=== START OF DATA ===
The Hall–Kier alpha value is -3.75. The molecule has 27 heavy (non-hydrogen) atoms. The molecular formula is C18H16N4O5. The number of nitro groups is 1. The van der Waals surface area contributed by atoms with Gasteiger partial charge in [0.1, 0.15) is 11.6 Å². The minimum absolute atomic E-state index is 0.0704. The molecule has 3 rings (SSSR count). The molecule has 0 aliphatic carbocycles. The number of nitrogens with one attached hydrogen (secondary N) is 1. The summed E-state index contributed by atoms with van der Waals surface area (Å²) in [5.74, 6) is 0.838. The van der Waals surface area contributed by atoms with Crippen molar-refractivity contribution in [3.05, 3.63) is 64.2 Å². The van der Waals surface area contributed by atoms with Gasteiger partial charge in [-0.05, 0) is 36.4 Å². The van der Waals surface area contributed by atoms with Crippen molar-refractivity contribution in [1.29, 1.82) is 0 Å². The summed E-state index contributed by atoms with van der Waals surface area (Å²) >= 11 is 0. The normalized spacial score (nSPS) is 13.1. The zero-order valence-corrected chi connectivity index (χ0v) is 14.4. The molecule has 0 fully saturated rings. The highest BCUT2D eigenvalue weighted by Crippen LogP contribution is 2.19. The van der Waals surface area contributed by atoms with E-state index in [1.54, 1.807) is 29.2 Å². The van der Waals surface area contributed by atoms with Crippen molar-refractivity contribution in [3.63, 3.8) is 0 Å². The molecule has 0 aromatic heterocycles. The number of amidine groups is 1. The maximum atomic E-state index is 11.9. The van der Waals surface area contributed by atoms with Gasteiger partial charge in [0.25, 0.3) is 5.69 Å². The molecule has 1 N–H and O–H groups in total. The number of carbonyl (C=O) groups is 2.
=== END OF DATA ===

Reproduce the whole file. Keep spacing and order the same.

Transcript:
The Hall–Kier alpha value is -3.75. The molecule has 27 heavy (non-hydrogen) atoms. The molecular formula is C18H16N4O5. The number of nitro groups is 1. The van der Waals surface area contributed by atoms with Gasteiger partial charge in [0.1, 0.15) is 11.6 Å². The minimum absolute atomic E-state index is 0.0704. The molecule has 3 rings (SSSR count). The molecule has 0 aliphatic carbocycles. The number of nitrogens with one attached hydrogen (secondary N) is 1. The summed E-state index contributed by atoms with van der Waals surface area (Å²) in [5.74, 6) is 0.838. The van der Waals surface area contributed by atoms with Crippen molar-refractivity contribution in [3.05, 3.63) is 64.2 Å². The van der Waals surface area contributed by atoms with Gasteiger partial charge in [-0.05, 0) is 36.4 Å². The van der Waals surface area contributed by atoms with Crippen molar-refractivity contribution in [1.29, 1.82) is 0 Å². The summed E-state index contributed by atoms with van der Waals surface area (Å²) >= 11 is 0. The normalized spacial score (nSPS) is 13.1. The zero-order valence-corrected chi connectivity index (χ0v) is 14.4. The molecule has 0 fully saturated rings. The highest BCUT2D eigenvalue weighted by Crippen LogP contribution is 2.19. The van der Waals surface area contributed by atoms with E-state index in [1.54, 1.807) is 29.2 Å². The van der Waals surface area contributed by atoms with Crippen molar-refractivity contribution in [3.63, 3.8) is 0 Å². The molecule has 0 aromatic heterocycles. The number of amidine groups is 1. The maximum atomic E-state index is 11.9. The van der Waals surface area contributed by atoms with Gasteiger partial charge in [0.25, 0.3) is 5.69 Å². The molecule has 1 N–H and O–H groups in total. The number of carbonyl (C=O) groups is 2.